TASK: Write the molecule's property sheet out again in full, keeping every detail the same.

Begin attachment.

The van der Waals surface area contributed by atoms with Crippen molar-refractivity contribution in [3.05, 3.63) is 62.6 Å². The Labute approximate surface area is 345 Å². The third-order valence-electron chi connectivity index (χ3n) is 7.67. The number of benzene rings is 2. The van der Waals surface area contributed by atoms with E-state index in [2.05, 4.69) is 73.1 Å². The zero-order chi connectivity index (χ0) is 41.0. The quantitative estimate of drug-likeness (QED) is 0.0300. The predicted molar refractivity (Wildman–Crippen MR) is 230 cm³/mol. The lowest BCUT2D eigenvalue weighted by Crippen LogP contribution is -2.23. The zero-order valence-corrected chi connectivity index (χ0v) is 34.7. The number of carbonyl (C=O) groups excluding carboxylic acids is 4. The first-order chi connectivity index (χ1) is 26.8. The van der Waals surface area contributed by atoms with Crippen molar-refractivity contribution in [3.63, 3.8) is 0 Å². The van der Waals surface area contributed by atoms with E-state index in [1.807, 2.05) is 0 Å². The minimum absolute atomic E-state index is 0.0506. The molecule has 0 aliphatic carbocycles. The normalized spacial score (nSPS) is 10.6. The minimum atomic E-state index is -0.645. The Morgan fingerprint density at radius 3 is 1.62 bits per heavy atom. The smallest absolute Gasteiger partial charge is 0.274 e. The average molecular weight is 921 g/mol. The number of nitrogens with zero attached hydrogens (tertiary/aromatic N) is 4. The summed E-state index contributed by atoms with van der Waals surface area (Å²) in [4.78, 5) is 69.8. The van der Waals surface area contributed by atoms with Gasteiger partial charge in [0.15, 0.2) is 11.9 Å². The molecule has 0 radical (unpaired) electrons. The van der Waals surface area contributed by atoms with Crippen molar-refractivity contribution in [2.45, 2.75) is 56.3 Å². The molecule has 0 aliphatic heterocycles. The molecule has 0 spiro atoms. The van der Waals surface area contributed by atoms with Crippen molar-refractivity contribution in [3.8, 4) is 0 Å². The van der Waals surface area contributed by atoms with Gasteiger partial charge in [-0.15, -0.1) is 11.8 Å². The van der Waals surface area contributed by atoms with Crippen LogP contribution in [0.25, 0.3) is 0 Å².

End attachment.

The van der Waals surface area contributed by atoms with Crippen molar-refractivity contribution in [3.05, 3.63) is 62.6 Å². The Labute approximate surface area is 345 Å². The third-order valence-electron chi connectivity index (χ3n) is 7.67. The number of benzene rings is 2. The van der Waals surface area contributed by atoms with E-state index in [2.05, 4.69) is 73.1 Å². The zero-order chi connectivity index (χ0) is 41.0. The quantitative estimate of drug-likeness (QED) is 0.0300. The predicted molar refractivity (Wildman–Crippen MR) is 230 cm³/mol. The lowest BCUT2D eigenvalue weighted by Crippen LogP contribution is -2.23. The zero-order valence-corrected chi connectivity index (χ0v) is 34.7. The number of carbonyl (C=O) groups excluding carboxylic acids is 4. The first-order chi connectivity index (χ1) is 26.8. The van der Waals surface area contributed by atoms with Crippen molar-refractivity contribution in [3.63, 3.8) is 0 Å². The van der Waals surface area contributed by atoms with E-state index in [1.807, 2.05) is 0 Å². The minimum absolute atomic E-state index is 0.0506. The molecule has 0 aliphatic carbocycles. The normalized spacial score (nSPS) is 10.6. The minimum atomic E-state index is -0.645. The Morgan fingerprint density at radius 3 is 1.62 bits per heavy atom. The smallest absolute Gasteiger partial charge is 0.274 e. The average molecular weight is 921 g/mol. The number of nitrogens with zero attached hydrogens (tertiary/aromatic N) is 4. The summed E-state index contributed by atoms with van der Waals surface area (Å²) in [4.78, 5) is 69.8. The van der Waals surface area contributed by atoms with Gasteiger partial charge in [0.15, 0.2) is 11.9 Å². The molecule has 0 radical (unpaired) electrons. The van der Waals surface area contributed by atoms with Crippen molar-refractivity contribution in [2.45, 2.75) is 56.3 Å². The molecule has 0 aliphatic heterocycles. The molecule has 0 spiro atoms. The van der Waals surface area contributed by atoms with Crippen molar-refractivity contribution in [3.8, 4) is 0 Å². The van der Waals surface area contributed by atoms with Gasteiger partial charge in [-0.15, -0.1) is 11.8 Å². The van der Waals surface area contributed by atoms with Crippen LogP contribution in [0.25, 0.3) is 0 Å².